The auto shop miracle worker and his vast menagerie are keeping Costa Mesa drivers coming back

There are certain professions where an honest person is a rare find, including auto repair, where some mechanics are known to do their best and bring your wallet with you.

But in Costa Mesa, savvy vehicle owners have come to trust a local miracle – Joe Miracle, to be precise, owner of Bay Auto Service – whose passion for cars is matched only by his love of antiques, countless of which are on display at the Newport Boulevard Auto Shop.

Customers waiting for a tune-up or oil change are invited to browse vintage signs, Art Deco-style lamps, and hidden treasures in virtually every nook and cranny of the garage, where Miracle first came to work in the early 80’s and bought from former owner Gary Tiveron in 2005.

Bay Auto Service is full of vintage treasures.

(Scott Smeltzer / staff photographer)

Some pieces reflect phases of Miracle’s collection obsession, which began in 1970 with glass fruit jars and morphed to include stoneware tableware, “tramp art” from the World War I and smoking memorabilia, like an electric metal pot head whose mouth lights up your cigarette when you lift it.

“It keeps expanding – it never stops. Either you like it or you don’t,” says the 70-year-old car whisperer, who considers the objects to be pieces of history. (Fortunately, his wife Robin agrees.)

Other elements of the vast menagerie point to the man himself. A 1968 Daily Pilot article describes how a 16-year-old Miracle participated in a roller-skating marathon that lasted for days and later earned him harsh words from his parents, who wondered where he had gone.

Bay Auto Service is full of vintage treasures, including vintage pedal cars.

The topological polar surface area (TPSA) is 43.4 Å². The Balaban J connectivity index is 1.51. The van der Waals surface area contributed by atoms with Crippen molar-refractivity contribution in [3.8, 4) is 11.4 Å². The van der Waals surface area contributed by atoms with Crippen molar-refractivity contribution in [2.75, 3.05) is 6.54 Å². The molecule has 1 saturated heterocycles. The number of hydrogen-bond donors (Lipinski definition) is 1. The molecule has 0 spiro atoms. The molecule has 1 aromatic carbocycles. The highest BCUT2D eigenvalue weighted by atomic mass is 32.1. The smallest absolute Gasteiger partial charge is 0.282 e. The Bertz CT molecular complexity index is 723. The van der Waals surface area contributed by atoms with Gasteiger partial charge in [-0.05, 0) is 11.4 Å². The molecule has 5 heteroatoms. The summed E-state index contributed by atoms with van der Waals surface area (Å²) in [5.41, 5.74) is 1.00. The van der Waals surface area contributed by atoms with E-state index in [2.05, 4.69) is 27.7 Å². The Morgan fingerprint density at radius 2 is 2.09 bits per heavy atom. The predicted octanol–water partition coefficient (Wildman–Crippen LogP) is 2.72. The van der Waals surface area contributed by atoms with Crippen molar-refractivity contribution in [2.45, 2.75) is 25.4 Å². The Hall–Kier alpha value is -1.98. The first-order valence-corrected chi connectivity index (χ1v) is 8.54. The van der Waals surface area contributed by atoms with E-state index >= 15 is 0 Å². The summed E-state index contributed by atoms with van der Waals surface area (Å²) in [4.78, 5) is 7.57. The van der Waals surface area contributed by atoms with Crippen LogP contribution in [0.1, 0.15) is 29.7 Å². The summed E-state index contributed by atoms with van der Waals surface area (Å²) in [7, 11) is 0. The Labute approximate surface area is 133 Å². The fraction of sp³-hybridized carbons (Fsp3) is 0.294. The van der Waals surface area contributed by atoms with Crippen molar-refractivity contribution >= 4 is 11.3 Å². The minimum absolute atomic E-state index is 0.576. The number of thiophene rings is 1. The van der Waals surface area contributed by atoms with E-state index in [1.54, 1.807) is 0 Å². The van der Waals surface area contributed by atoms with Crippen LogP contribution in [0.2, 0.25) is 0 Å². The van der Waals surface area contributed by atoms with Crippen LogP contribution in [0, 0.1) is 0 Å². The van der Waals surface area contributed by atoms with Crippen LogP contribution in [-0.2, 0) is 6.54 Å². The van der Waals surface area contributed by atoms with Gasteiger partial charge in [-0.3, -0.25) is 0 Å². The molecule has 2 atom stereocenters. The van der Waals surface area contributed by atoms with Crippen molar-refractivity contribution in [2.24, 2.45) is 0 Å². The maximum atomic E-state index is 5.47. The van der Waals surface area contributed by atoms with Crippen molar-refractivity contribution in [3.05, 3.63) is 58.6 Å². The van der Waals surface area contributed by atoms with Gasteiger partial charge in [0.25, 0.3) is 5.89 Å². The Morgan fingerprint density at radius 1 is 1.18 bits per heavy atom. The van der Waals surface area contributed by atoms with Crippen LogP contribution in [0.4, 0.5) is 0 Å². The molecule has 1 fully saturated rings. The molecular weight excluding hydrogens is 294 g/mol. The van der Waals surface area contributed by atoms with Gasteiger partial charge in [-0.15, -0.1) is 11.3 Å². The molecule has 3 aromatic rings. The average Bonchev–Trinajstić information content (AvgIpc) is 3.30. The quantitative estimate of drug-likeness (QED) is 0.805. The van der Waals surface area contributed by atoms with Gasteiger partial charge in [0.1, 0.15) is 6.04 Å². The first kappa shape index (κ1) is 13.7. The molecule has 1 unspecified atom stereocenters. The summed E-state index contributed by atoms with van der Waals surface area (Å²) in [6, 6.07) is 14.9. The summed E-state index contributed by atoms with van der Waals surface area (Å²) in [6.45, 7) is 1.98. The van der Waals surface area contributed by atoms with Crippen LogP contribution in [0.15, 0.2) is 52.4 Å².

Bay Auto Service is full of vintage treasures, including vintage pedal cars.

(Scott Smeltzer / staff photographer)

Another clip shows 18-year-old Miracle receiving a ‘good guy’ citation and a modest reward from the Costa Mesa Police Department for breaking into and calling a gas station and staying on the scene to watch the scammer until when the law comes.

“I got a big, huge $10,” he recalled with a chuckle, pointing out his mutton chop legs.

Who wouldn’t want a mechanic officially recognized as a good guy? Bay Auto’s nearly 5-star rating on Yelp.com and accompanying reviews provide an answer.

Customers describe how Miracle saved them from shelling out hundreds of dollars for unnecessary repairs, how its supernatural knowledge of the quirks of a particular make or model benefits customers.

A sign for a Salem, Wisconsin hotel hangs at Bay Auto Service in Costa Mesa.

A sign for a Salem, Wisconsin hotel hangs at Bay Auto Service in Costa Mesa.

(Scott Smeltzer / staff photographer)

City of Costa Mesa spokesman Tony Dodero became a customer three decades ago when his 1983 Subaru Legacy started sputtering, and a mechanic near his Cypress home recommended a new carburetor at a cost of $300.

On the recommendation of a colleague, he took the car to Miracle, who knew that Subarus had two fuel filters that sometimes worked. The fix? $10.

“The other guy would have charged me $300, tore my whole car up and still wouldn’t fix it,” Dodero recalled. “That’s when I knew I was a customer for life. I can’t even tell you how much it has saved me over the years.